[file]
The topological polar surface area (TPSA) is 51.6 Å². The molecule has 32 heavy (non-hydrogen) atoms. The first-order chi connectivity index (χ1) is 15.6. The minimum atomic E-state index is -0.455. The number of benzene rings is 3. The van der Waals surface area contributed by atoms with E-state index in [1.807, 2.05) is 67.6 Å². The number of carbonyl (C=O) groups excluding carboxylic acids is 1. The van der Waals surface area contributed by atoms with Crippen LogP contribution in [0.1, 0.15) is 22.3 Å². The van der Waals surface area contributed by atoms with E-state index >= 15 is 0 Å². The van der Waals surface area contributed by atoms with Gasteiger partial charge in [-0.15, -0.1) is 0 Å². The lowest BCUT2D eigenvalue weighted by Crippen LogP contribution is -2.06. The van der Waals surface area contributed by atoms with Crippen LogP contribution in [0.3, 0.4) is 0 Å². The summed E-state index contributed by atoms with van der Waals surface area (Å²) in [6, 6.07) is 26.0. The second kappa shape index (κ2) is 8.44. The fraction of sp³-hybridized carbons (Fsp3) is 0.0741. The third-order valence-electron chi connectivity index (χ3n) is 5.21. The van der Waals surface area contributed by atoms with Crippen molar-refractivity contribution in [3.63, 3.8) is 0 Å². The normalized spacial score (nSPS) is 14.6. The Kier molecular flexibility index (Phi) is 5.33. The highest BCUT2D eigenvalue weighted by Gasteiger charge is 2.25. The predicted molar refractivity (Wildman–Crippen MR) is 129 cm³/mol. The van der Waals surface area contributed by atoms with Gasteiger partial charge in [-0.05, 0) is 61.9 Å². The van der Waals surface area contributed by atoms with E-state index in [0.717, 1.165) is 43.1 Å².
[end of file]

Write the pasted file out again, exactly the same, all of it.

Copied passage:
The topological polar surface area (TPSA) is 51.6 Å². The molecule has 32 heavy (non-hydrogen) atoms. The first-order chi connectivity index (χ1) is 15.6. The minimum atomic E-state index is -0.455. The number of benzene rings is 3. The van der Waals surface area contributed by atoms with E-state index in [1.807, 2.05) is 67.6 Å². The number of carbonyl (C=O) groups excluding carboxylic acids is 1. The van der Waals surface area contributed by atoms with Crippen LogP contribution in [0.1, 0.15) is 22.3 Å². The van der Waals surface area contributed by atoms with E-state index >= 15 is 0 Å². The van der Waals surface area contributed by atoms with Gasteiger partial charge in [-0.15, -0.1) is 0 Å². The lowest BCUT2D eigenvalue weighted by Crippen LogP contribution is -2.06. The van der Waals surface area contributed by atoms with Crippen LogP contribution in [0.3, 0.4) is 0 Å². The summed E-state index contributed by atoms with van der Waals surface area (Å²) in [6, 6.07) is 26.0. The second kappa shape index (κ2) is 8.44. The fraction of sp³-hybridized carbons (Fsp3) is 0.0741. The third-order valence-electron chi connectivity index (χ3n) is 5.21. The van der Waals surface area contributed by atoms with Crippen molar-refractivity contribution in [3.63, 3.8) is 0 Å². The normalized spacial score (nSPS) is 14.6. The Kier molecular flexibility index (Phi) is 5.33. The highest BCUT2D eigenvalue weighted by Gasteiger charge is 2.25. The predicted molar refractivity (Wildman–Crippen MR) is 129 cm³/mol. The van der Waals surface area contributed by atoms with Gasteiger partial charge in [-0.05, 0) is 61.9 Å². The van der Waals surface area contributed by atoms with E-state index in [0.717, 1.165) is 43.1 Å².